302 suffer from heat related illness during concert Saturday

NASHVILLE, Tenn. (WKRN) – The extreme heat took its toll on the crowd at the Luke Bryan concert Saturday night.

Vanderbilt LifeFlight Event Medicine reported 15 people were transported to the hospital due to heat-related illnesses.

Officials said as many as 302 concert goers were treated for heat-related illnesses, including heat exhaustion and heat stroke, and people started appearing at the medical area as soon as the doors opened at Vanderbilt Stadium.

The number of patients treated Saturday was greater than at the CMA Music Festival or at Nashville’s Fourth of July celebration downtown, according to the Vanderbilt Event Medicine.

“[Saturday] was hotter, more humid, and there wasn’t much of a breeze. Those three things and a large crowd can spell trouble,” said Dr. Corey Slovis, Chairman of the Department of Emergency Medicine at Vanderbilt Medical Center.

According to Vanderbilt’s website, people were not allowed to bring water or beverages of any kind into the stadium.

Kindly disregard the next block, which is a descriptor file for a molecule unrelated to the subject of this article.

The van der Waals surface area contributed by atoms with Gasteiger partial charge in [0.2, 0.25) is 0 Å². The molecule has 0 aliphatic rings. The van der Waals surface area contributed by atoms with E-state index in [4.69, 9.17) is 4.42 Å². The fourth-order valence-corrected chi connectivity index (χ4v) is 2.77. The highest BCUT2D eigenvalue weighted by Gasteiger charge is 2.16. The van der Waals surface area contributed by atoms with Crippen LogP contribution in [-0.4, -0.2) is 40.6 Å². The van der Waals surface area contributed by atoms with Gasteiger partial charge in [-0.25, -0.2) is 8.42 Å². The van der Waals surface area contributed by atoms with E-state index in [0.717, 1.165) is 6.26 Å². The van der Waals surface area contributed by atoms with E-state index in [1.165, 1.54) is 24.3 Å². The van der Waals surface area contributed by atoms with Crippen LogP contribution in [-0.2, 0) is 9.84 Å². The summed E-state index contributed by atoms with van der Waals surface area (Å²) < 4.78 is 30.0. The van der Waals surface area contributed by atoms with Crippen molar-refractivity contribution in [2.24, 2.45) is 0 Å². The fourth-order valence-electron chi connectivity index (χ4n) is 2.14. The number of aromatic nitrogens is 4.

Though there are water fountains throughout the concourse, bottles of water reportedly cost $4 and no free cups of water were offered.

Although alcohol is prohibited within Vanderbilt Stadium, many fans were tailgating before the concert.  Dr. Slovis told News 2, “The problem with alcohol is although it might make you feel better temporarily, it’s a vasodilator.  So, more blood goes to the skin surface, and if you’re out in the sun, it heats you up even faster.”

To stay safe in the heat, Dr. Slovis said, “Take frequent breaks; realize it’s not a normal day. Go slower, do less. Try to wear light, loose-fitting clothing if you’re going to be outside. If you’re working, go slower. If you’re working, drink lots more fluids.”

Slovis later added a statement on animals in the heat:

Dogs do even worse than humans in really hot weather and should not be out running at all during the hottest parts of the day. Their first signs of heat related illness may be to collapse, seizures or death.  They get sick quickly and the subtle signs of heat illness may not be obvious until it’s too late.  Dogs should be rapidly cooled by getting them out of the heat and putting them in a cool, air conditioned area. If possible run water from a garden hose over more severely affected dogs, and get them to a veterinarian if they do not return to normal or are worsening.”

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